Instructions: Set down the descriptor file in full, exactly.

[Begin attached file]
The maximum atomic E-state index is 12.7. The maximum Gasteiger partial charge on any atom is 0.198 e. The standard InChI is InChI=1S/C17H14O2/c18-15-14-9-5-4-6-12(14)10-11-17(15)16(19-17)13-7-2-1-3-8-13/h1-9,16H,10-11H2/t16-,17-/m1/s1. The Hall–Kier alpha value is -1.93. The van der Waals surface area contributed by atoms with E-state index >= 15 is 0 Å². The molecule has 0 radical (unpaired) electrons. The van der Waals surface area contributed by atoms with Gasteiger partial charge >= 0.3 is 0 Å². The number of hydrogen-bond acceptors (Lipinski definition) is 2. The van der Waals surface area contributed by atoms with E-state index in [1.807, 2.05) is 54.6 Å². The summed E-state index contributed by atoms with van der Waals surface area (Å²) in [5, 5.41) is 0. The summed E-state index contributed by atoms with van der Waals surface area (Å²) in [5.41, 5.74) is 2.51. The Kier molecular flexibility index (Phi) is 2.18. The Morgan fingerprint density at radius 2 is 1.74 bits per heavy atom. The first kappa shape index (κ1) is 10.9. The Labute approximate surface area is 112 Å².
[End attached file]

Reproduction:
The maximum atomic E-state index is 12.7. The maximum Gasteiger partial charge on any atom is 0.198 e. The standard InChI is InChI=1S/C17H14O2/c18-15-14-9-5-4-6-12(14)10-11-17(15)16(19-17)13-7-2-1-3-8-13/h1-9,16H,10-11H2/t16-,17-/m1/s1. The Hall–Kier alpha value is -1.93. The van der Waals surface area contributed by atoms with E-state index >= 15 is 0 Å². The molecule has 0 radical (unpaired) electrons. The van der Waals surface area contributed by atoms with Gasteiger partial charge >= 0.3 is 0 Å². The number of hydrogen-bond acceptors (Lipinski definition) is 2. The van der Waals surface area contributed by atoms with E-state index in [1.807, 2.05) is 54.6 Å². The summed E-state index contributed by atoms with van der Waals surface area (Å²) in [5, 5.41) is 0. The summed E-state index contributed by atoms with van der Waals surface area (Å²) in [5.41, 5.74) is 2.51. The Kier molecular flexibility index (Phi) is 2.18. The Morgan fingerprint density at radius 2 is 1.74 bits per heavy atom. The first kappa shape index (κ1) is 10.9. The Labute approximate surface area is 112 Å².